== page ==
January 1st, 2004, 08:40 AM
Free email hosting?
I have registered a domain and got it hosted. First I tried to host my own email server, but my comcast IP is of course blocked by most mail servers so I can't send mail very well. I could setup free forwarding of the email address to an existing email address of mine, but I still have problems sending mail with my domain's email address in the from field.
So I need a POP3 and outgoing SMTP server and incoming MX SMTP servers someplace with which I can recieve and send mail for my domain.
Can I get this for free someplace? It seems likely, there are several POP3 email services out there that gives ya a choice as to what mail domain you wanna use. Well, I'd like to use my own. That wouldn't take any more resources I think. I've done some searching already, but so far no luck. Any of ya know of any?
January 1st, 2004, 09:01 AM
After some more searching I realized I need to clarify something. I just want the free email hosting. I cannot transfer domain registration or hosting to another service to make use of the free email hosting. I can set the MX records myself.
January 1st, 2004, 09:23 AM
You can use your ISP's SMTP server as a relay for your mailserver, thus avoid the IP blocking. You can even set it so that only certain domains use your ISP and the rest use your server. In Postfix you can do this by transport mapping.
transport_maps = hash:/etc/postfix/transport
for individual domains or
relayhost = smtp.my.domain
for all domains
Most servers have similar features.
January 1st, 2004, 09:36 AM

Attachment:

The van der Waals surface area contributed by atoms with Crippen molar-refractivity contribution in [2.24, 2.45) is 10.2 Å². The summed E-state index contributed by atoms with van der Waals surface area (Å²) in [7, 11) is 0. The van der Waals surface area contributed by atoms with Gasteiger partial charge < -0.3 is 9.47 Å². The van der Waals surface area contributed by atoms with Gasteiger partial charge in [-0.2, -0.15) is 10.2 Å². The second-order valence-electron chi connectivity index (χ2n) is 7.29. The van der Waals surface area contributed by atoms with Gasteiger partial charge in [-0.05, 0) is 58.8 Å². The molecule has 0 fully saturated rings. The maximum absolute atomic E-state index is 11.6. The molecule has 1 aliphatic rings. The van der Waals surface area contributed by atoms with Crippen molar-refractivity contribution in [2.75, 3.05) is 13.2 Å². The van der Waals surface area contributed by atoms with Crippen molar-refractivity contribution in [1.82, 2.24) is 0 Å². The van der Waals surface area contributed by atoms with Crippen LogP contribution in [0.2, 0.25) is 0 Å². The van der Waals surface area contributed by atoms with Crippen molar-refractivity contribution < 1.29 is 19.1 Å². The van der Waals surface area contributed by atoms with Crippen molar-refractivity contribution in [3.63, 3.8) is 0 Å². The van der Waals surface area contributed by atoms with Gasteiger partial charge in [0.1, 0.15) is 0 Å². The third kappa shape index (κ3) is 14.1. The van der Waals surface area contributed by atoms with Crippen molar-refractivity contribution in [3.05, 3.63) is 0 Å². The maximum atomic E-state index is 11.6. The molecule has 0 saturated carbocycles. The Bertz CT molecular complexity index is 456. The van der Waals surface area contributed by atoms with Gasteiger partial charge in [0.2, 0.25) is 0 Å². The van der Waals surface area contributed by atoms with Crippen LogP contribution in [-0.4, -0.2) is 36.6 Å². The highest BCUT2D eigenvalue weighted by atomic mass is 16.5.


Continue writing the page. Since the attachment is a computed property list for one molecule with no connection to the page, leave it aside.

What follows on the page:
I don't even know if comcast has a smtp server with open relay for their clients.
January 1st, 2004, 11:36 AM
If you have a email address with them, it likely they do. It's not considered an open relay, because your in their network. Check if you mail server has a smart smtp option, if so you use your account to send it.
January 1st, 2004, 12:09 PM
Well, I don't have an email account with them, but with that in mind, I tested relaying an email through the comcast.net mx servers. They rejected the email and told me that comcast clients should use smtp.comcast.net. I then tested using that server, and it was accepted. Then I looked in the account I was supposed to recieve the mail and sure enough, it passed through raising no junk mail warnings. However, I put the server's IP into a blacklist checker, and found that a couple of DB's have that IP (or PTR) or partial blacklisted.
I'm not sure yet if this is acceptable. I'll try it out for a while and see if I run into any problems. Thanks for the idea though!
P.S. I'm still looking for a free email host.
January 1st, 2004, 04:22 PM
That's normal. These days it's relatively difficult to find an IP as clean as mine. A particular IP might get blacklisted, definitely not the SMTP of your cable provider, as the blacklist maintainers are not that dumb.
That almost always work. If your ISP requires you to use SMTP-AUTH only, then that's not the case. Some ISPs offer SMTP-AUTH as an option for customers roaming purpose.